SPAIN has agreed to accept 60 migrants from a rescue ship stranded in the Mediterranean following an initial reluctance to offer a safe harbour for the Aquarius.

Following an agreement struck between six European countries it was decided that the vessel will dock in Malta. The 141 people on board, including scores of children, will be relocated in France, Germany, Luxembourg, Portugal and Spain.

Catalan President Quim Torra yesterday morning offered ports controlled by his government to the rescue ship, saying on social media: “I’ve asked Catalan ports to welcome the Aquarius ship in Palamós, Vilanova or Sant Carles de la Ràpita, all of which are ports managed by the Catalan government, in order to disembark the people with all the guarantees needed. Catalonia will always be a welcoming land.”

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His remarks seemed likely to trigger a further dispute with the Madrid administration, as Spain manages the biggest ports in Barcelona and Tarragona.

Spain had welcomed the Aquarius to Valencia last year with more than 600 migrants on board, but the executive had said its was not the closest country on this occasion.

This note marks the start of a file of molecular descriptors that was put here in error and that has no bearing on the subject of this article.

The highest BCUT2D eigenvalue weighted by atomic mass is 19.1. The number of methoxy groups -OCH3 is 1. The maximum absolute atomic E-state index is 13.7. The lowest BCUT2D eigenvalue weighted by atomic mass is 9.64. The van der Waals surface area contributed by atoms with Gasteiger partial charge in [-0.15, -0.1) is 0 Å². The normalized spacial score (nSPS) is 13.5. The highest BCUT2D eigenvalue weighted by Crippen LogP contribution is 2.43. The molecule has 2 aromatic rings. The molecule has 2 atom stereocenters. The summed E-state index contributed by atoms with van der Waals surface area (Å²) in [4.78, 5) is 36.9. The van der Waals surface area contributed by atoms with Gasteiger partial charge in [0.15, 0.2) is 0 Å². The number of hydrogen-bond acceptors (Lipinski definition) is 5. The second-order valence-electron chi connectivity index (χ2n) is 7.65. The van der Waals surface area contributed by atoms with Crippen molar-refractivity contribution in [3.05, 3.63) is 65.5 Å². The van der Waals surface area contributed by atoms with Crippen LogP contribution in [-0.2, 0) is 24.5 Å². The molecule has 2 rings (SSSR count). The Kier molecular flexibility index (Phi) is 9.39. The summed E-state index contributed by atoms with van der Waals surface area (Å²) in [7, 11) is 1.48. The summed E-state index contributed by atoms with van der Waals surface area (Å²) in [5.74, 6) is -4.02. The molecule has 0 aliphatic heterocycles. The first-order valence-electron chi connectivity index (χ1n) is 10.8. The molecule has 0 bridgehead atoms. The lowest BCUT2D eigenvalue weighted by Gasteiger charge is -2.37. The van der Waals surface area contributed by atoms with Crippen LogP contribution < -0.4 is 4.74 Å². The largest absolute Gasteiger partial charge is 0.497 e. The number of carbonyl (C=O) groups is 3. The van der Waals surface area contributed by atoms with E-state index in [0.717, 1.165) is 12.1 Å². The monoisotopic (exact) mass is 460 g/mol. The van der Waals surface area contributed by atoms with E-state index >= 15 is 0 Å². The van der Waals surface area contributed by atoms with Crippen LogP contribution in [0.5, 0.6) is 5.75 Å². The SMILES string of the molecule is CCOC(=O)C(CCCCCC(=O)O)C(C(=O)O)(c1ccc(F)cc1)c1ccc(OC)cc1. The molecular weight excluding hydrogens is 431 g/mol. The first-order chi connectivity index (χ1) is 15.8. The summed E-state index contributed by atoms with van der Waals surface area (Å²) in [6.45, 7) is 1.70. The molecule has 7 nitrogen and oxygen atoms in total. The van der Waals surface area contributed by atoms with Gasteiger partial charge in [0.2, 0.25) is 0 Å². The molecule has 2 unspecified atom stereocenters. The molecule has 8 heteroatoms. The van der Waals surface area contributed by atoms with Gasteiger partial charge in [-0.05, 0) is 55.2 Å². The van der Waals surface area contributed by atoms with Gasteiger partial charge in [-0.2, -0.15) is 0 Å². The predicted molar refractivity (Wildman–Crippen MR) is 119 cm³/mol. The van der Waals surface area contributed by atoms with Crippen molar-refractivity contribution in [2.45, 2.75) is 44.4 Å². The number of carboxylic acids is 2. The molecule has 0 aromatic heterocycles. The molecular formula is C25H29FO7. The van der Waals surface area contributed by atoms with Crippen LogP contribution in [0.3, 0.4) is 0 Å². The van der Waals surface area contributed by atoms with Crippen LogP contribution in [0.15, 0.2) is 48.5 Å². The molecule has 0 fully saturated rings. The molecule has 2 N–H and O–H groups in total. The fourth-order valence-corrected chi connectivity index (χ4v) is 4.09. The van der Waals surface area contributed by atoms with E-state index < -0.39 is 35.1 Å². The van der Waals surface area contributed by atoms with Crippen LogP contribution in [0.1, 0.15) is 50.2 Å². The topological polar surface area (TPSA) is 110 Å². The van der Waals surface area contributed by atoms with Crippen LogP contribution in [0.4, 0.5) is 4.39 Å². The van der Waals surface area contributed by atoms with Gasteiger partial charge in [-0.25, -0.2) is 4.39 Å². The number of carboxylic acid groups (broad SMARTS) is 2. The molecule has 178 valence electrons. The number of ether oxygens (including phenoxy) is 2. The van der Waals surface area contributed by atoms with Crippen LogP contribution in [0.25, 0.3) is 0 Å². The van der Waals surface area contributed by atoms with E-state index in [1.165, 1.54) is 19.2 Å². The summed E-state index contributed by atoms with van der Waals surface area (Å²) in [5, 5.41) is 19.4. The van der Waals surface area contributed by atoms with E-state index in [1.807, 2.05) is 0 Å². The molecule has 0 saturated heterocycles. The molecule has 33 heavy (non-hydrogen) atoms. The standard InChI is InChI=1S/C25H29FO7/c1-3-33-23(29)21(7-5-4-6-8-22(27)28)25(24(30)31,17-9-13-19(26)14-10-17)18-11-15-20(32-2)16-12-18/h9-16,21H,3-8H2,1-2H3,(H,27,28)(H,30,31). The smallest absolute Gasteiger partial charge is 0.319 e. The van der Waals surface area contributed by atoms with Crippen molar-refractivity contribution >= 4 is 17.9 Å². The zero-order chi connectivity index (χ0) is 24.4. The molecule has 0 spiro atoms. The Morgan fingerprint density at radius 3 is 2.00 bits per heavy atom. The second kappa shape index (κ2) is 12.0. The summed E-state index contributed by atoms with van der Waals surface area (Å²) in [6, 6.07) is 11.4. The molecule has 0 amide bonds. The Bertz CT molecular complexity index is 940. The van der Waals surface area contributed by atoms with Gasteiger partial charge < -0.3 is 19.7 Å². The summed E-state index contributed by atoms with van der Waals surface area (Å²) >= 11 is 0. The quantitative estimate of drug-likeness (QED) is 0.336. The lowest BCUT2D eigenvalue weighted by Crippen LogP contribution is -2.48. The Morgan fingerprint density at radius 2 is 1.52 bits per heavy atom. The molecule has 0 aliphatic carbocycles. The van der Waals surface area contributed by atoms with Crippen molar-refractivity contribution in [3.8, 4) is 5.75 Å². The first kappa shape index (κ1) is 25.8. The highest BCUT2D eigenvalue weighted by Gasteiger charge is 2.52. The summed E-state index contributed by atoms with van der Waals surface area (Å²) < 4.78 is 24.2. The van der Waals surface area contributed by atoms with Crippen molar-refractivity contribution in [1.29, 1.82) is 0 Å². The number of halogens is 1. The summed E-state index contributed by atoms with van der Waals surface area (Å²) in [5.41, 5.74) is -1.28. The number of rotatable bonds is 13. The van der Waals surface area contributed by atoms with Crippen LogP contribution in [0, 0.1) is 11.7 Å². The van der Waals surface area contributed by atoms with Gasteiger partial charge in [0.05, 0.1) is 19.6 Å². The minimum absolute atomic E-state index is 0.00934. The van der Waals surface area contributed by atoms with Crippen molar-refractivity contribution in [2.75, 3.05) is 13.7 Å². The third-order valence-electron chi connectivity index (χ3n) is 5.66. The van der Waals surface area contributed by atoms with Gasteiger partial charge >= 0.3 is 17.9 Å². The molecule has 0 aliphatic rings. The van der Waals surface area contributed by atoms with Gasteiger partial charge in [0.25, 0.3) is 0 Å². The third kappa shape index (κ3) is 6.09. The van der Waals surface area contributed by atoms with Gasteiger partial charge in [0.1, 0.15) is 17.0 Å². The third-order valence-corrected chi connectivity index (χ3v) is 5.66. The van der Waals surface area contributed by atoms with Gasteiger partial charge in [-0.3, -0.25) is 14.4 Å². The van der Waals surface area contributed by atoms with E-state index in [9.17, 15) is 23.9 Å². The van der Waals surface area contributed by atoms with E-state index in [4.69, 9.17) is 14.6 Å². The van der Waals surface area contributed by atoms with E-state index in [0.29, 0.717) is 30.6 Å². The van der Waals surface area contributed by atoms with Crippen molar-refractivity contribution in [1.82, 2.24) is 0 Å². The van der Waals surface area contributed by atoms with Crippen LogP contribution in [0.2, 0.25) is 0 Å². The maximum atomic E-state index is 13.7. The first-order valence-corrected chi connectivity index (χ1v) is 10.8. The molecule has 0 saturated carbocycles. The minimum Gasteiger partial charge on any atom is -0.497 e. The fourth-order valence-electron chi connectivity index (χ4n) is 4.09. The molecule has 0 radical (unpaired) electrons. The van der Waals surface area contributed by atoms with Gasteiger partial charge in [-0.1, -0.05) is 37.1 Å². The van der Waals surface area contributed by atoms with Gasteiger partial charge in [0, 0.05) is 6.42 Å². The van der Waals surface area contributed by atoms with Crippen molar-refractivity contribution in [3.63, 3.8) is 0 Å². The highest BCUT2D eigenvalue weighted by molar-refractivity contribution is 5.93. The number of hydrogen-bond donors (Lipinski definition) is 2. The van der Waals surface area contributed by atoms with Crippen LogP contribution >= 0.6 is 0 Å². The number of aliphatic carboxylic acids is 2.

However, Prime Minister Pedro Sánchez tweeted: “Spain has coordinated a pioneering agreement with six countries to distribute the reception of the people of the Aquarius. It has been possible thanks to the road we started in June, promoting a common and solidarity exit to migratory flows.”

The Aquarius, run by French charities SOS Mediterranée and Médecins Sans Frontières (MSF), rescued the migrants from the waters off the coast of Libya on Friday and had called for European governments to offer them a placed of safety.

Meanwhile, the main unionist party in Catalonia, Ciutadans (Citizens) said it would file criminal charges against the speaker of the Catalan parliament Roger Torrent and members of the chamber’s governing bureau who allowed a vote in support of independence in February.

The party accused them of a breach of their official duty for approving a resolution by the left-wing Public Unity Candidacy (CUP) urging MPs to abide by the political goals that were set out following the non-binding referendum in 2015.

Carlos Carrizosa, Citizens’ spokesperson in parliament, urged Sánchez not to overlook the political actions and accused him of being a “hostage” to pro-independence parties.

Sánchez only came to power in June after pro-independence parties in the Spanish parliament supported his no confidence vote which led to Mariano Rajoy being kicked out.

Torrent retaliated quickly, saying Citizens’ problem was democracy.

He wrote on Twitter: “The same people who take symbols on the streets pursue political debate in parliament.

“Your problem is not independence, it is democracy.”